Interaction and information sharing among provinces and departments in the YREB should be realised promptly in order to build a big data platform for ecological compensation. It should then be combined with the integrated information platform for the protection of the YREB.

The integrated platform can be utilized by the central and local governments to jointly formulate ecological environment monitoring programs that use the same monitoring facilities, thereby achieving full coverage of environmental quality and ecological conditions.

“A water quality monitoring system of the Yangtze River Basin should also be established to gradually providing trend, prediction and risk analysis”

A water quality monitoring system of the Yangtze River Basin should also be established to gradually providing trend, prediction and risk analysis. Finally, regular monitoring and assessment of the ecological environment in the Yangtze River Basin should be strengthened, especially in prominent ecological protection areas such as natural reserves, key ecological function areas, and ecological redline zones.

Further Reading

  • Too Big To Fail! Protect At All Costs – Multiple policy innovations have been unleashed to protect the Yangtze River as it is too big to fail – corporates and investors need to get on top of the YREB to avoid regulatory shocks
  • Capital Two Zones: Protecting Beijing’s Upper Watershed – The Capital Two Zones plan is set to protect Zhangjiakou, upstream of water stressed Beijing & host of the 2022 Winter Olympics – how will this impact industry and development? China Water Risk’s Yuanchao Xu explores
  • Blue City Water Quality Index – Building on their successful Blue Map mobile app, IPE takes it up another notch with the new Blue City Water Quality Map. Hear from their Shen Sunan on which cities are leading and which are lagging
  • Thirsty And Underwater: Rising Risks In Greater Bay Area – How will water & climate risks, including rising sea levels & droughts, threaten the already water-stressed Greater Bay Area (GBA)? CWR’s Tan & Mirando explain in their latest CLSA report and highlight companies’ failure in climate risk disclosures
  • No-Sense Climate Strategies: From DSD To HSBC – Hong Kong’s shortsighted & unrealistic climate plans will leave key assets & infrastructure exposed that mean the government, companies, investors and the public are even more exposed. China Water Risk’s Dharisha Mirando & Debra Tan expand
  • Eco-preneurs To Combat Pollution – What are “eco-preneurs”? The Ministry of Ecology & Environment’s Dr Zhanfeng Dong explains & elaborates on their role as a lynchpin in winning China’s war on pollution
  • Yangtze Flows: Pollution & Heavy Metals: Areas along the Yangtze River dominate Chinese production but at what cost? With Grade V water in its tributaries, rapid growth in upstream wastewater plus concerns over a disproportionately large share of the nation’s heavy metals discharge, can the Yangtze River Economic Belt still flourish? CWR’s Hu takes a closer look
  • Water-nomics: Trade-offs Along The Yangtze – With significant economic, water use and pollution disparities along the Yangtze River, China Water Risk & the Foreign Economic Cooperation Office of the Ministry of Environmental Protection, publish a joint brief to explore strategies to find the right development mix. Check out some of the key findings in this review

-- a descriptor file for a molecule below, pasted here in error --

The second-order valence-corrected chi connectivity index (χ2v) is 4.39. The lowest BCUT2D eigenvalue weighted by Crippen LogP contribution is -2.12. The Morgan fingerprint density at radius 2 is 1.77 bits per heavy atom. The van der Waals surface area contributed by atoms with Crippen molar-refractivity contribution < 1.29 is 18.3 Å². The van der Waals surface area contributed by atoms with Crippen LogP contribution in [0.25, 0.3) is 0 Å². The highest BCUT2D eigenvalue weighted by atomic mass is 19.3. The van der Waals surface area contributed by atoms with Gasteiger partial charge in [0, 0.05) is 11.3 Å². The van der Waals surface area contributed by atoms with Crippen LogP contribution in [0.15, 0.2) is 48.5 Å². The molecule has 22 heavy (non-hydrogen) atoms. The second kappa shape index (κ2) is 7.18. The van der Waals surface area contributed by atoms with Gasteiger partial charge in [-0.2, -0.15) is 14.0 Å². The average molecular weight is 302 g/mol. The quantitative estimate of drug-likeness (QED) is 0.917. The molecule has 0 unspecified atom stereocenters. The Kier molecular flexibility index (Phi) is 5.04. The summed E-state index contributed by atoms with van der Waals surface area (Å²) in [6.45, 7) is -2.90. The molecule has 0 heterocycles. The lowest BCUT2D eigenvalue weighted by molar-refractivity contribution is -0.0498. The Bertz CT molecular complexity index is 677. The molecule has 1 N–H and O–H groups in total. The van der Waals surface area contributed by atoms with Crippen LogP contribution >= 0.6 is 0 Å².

• Two Sessions: Reform – Transform – It has been a tough year but President Xi is staying true to his resolution to build a Beautiful China – what transformations can we expect? Find out in our review of this year’s Two Sessions
  • Moutai: Risks Along The Intoxicating River – Moutai’s stocks have soared & with a 90% profit margin it is hard not to have a hopeful outlook but China Water Risk’s Yuanchao Xu warns of river basin risks – best to keep a clear head to ensure future prosperity


Dr Zhanfeng Dong
Author: Dr Zhanfeng Dong
Dr. Dong Zhanfeng is currently working at the Chinese Academy for Environmental Planning (CAEP) directly under the Ministry of Ecology and Environment (MEE), acted as the associate director of the Environmental Policy Institute (EPI). He is mainly engaged in SDGs, ecological and environmental policy. He served as editor-in-chief of Progress in Environmental Economics Research and served as editorial board of some academic journals such as Ecological Economics. He also serves as the senior environmental policy consultant experts for UNEP, UNDP, ADB, GEF and other international agencies. He acted as the core expert of China Council for International Cooperation on Environment and Development (CCICED) in 2016. He has presided over about 60 international cooperation and domestic research projects in recent 10 years. The international cooperation projects were mainly funded by UNEP, ADB, GEF, etc. Domestic scientific research projects were mainly funded by the National People's Congress (NPC), the State Council, MEE, Ministry of Science and Technology(MOST), Ministry of Finance(MOF), the National Natural Science Foundation(NNSF), etc. He has made several recommendations on environmental policy to the National People’s Congress (NPC), State Council, MEE, National Development and Reform Commission (NDRC), MOF, State Administration of Taxation (SAT) in China, and were adopted by the relevant ministries and commissions. He has published more than 150 papers in academic journals, authored 9 monographs and 20 books.